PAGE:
If your boss doesn’t grin when folks speculate about the size of the 2020 federal pay raise, they have a good reason.
Even if white collar government workers get a pay raise next year, thousands at the top of the career civil service ladder, in dozens of major high-wage cities, will actually see their take-home pay drop in 2020 because of a pay freeze for top feds even as health insurance premiums for most federal workers and retirees will be going up in January. Some by a lot!
While pay for rank-and-file civil servants, which is most feds, is expected to increase next year if those at the Grade 15 level are capped at $166,500. Many have been there for years and can’t get an increase until the cap is lifted for executives above them. The pay raise for rank and file workers will be either 2.6% — the amount proposed by the White House and a Senate committee — or 3.1% as previously approved by the House. A long-shot raise of 3.6% proposed by pro-fed House Democrats and federal unions is possible, but not likely.
The pay “cap” has long been a problem for GS-15 workers in New York City, Philadelphia, Washington D.C.-Baltimore and other high-wage areas where salaries are linked to local private sector wages for similar jobs. But workers at the top of their grade are all capped at $166,500 and can’t get an increase until the cap for executives above them is raised.
When or if the 2020 pay raise kicks in, many more in lower pay steps will join them. Premiums for the federal health program (FEHBP) are expected to jump next year but because of a cap on federal salaries, many employees at the top steps of Grade 15 can’t get a raise until the cap is raised for executives above them.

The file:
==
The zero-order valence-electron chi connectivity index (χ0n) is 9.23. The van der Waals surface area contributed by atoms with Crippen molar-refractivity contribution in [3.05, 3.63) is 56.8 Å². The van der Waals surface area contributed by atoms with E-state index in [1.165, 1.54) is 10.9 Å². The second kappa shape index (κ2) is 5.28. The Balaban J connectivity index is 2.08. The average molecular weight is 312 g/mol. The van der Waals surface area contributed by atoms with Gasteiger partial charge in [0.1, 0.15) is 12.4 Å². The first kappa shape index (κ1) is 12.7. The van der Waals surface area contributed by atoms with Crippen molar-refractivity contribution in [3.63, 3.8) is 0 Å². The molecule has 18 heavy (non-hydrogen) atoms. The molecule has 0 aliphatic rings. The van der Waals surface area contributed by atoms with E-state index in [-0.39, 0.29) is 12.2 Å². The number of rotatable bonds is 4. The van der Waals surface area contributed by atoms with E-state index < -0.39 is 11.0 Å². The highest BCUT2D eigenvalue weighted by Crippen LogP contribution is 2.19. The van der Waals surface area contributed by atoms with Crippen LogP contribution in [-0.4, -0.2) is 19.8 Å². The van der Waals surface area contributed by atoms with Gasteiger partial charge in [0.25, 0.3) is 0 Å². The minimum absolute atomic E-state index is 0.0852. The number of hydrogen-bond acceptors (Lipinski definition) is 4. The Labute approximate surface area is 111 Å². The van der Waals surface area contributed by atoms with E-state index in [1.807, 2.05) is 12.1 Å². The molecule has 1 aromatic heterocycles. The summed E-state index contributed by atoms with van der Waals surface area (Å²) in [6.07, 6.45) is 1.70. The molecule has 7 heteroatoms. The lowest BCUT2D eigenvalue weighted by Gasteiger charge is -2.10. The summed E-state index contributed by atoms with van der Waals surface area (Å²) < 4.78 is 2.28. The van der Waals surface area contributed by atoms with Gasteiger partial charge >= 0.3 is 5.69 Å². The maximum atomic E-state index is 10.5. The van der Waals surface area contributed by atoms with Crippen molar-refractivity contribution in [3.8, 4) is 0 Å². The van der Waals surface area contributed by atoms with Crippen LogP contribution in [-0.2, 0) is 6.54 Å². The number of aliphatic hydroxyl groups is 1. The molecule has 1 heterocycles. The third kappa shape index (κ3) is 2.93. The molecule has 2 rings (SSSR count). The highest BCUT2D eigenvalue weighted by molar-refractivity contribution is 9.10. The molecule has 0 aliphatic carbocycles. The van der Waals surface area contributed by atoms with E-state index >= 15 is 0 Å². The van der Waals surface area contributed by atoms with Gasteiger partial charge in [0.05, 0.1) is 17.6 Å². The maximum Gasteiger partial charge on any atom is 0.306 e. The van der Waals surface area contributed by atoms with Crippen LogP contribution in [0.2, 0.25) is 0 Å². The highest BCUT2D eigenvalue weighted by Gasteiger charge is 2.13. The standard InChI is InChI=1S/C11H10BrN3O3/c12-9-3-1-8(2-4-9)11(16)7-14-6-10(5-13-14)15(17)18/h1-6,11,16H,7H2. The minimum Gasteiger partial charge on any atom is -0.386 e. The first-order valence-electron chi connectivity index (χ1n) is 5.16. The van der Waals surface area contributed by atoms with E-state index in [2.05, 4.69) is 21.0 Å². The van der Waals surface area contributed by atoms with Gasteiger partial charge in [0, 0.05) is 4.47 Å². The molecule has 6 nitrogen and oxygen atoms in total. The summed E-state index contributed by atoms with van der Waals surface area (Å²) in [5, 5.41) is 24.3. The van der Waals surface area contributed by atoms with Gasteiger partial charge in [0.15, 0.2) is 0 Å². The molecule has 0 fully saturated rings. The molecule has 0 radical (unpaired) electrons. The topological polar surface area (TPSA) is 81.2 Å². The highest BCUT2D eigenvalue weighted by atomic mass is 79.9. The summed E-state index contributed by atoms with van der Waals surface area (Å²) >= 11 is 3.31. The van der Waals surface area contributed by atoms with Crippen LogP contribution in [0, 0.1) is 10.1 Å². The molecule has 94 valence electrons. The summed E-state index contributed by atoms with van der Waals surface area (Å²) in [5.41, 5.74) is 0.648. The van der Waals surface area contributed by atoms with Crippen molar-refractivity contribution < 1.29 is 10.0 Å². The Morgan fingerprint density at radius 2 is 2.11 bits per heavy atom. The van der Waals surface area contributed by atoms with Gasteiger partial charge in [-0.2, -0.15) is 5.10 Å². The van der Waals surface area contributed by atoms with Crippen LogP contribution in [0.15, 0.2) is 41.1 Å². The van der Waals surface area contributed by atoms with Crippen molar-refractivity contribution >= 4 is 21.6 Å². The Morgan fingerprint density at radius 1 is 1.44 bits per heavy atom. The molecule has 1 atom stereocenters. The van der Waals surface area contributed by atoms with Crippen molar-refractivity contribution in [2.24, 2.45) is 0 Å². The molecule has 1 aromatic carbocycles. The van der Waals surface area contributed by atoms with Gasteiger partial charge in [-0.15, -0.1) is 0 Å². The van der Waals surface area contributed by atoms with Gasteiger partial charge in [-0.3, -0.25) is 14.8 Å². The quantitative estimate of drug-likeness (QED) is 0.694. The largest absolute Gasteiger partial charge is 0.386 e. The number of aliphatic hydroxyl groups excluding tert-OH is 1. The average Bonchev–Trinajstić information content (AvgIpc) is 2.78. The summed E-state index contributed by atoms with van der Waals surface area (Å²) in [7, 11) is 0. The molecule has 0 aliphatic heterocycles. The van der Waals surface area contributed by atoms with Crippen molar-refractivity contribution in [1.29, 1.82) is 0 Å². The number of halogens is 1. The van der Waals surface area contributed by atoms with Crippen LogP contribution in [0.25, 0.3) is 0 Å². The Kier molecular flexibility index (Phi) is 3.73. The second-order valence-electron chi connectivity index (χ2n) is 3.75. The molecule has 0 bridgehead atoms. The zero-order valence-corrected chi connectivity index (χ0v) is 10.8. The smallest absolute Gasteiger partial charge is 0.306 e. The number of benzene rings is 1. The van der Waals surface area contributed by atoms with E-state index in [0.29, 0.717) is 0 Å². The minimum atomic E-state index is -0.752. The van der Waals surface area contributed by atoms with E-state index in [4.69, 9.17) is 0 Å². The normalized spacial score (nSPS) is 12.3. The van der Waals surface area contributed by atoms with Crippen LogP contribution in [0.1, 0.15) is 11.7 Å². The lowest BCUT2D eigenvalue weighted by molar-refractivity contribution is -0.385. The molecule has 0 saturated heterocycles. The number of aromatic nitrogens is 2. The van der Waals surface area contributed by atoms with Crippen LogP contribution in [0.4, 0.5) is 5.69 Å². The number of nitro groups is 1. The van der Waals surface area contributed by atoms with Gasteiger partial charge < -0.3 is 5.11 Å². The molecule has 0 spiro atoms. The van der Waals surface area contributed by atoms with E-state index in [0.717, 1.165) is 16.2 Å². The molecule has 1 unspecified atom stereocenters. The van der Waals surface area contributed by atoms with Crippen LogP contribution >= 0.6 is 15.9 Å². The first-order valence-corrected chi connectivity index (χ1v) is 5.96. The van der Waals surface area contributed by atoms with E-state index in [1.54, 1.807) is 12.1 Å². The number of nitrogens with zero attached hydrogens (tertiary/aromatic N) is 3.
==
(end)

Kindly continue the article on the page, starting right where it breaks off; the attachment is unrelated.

For several years now, salaries of thousands of workers across the country at the top steps of GS-15 have their pay capped at $166,500. Until executive level pay is increased that cap will remain. And there is no plan, for now, to raise that cap. The problem for those at the top is that their health insurance premiums, like those of other federal and postal workers, are going up in 2020. The new higher premiums will be announced next month. Net result: higher premiums/no pay raise/reduced take-home pay. They’ll actually make less next year then they are getting now.
In addition to workers already capped at $166,500 , hundreds — maybe even thousands more — of people at lower steps of the GS-15 ladder will also be capped next year. Each of the 15 General Schedule grades have ten longevity pay steps. In the Washington-Baltimore region, the $166,500 pay cap currently includes steps 8, 9 and 10. After the next pay raise it will cap salaries of workers at lower steps of their grade. Thanks to locality pay differentials, the pay cap, which now covers steps 5 through 10 of GS-15 will move further down, meaning even more employees won’t get a raise. The GS-15 pay cap now applies to workers in GS-15 steps 7 through 10. That is also true for workers in the metro-Houston locality pay zone.
The $166,500 pay cap now applies to the two top steps of GS-15 in Philadelphia-Camden. In Detroit, Warren, and Ann Arbor, feds are capped and will get no raise in steps 8, 9 or 10. Chicago feds in the top three steps of GS-15 are also already capped, many in lower steps will move up against the cap and get zero or reduced raises because of it.
The amount of the 2020 cost of living adjustment for federal-military-Social Security retirees won’t be known until next month. Unlike pay raises, which are a fiscal/political decision, COLAs are automatic and designed to keep those retirees up with inflation as measured by the Consumer Price Index.
The Summer season has passed, and for many of us not lucky enough to live in areas where it’s warm year round, it will soon be time to start layering up before going outdoors. But how many layers is too many? 260 sure seems like a lot. Not for Canadian native Ted Hastings, who early this year set the world record for most shirts worn at once to raise money for a school playground. Ted wore shirts ranging in size from medium up to 20X to break the previous record.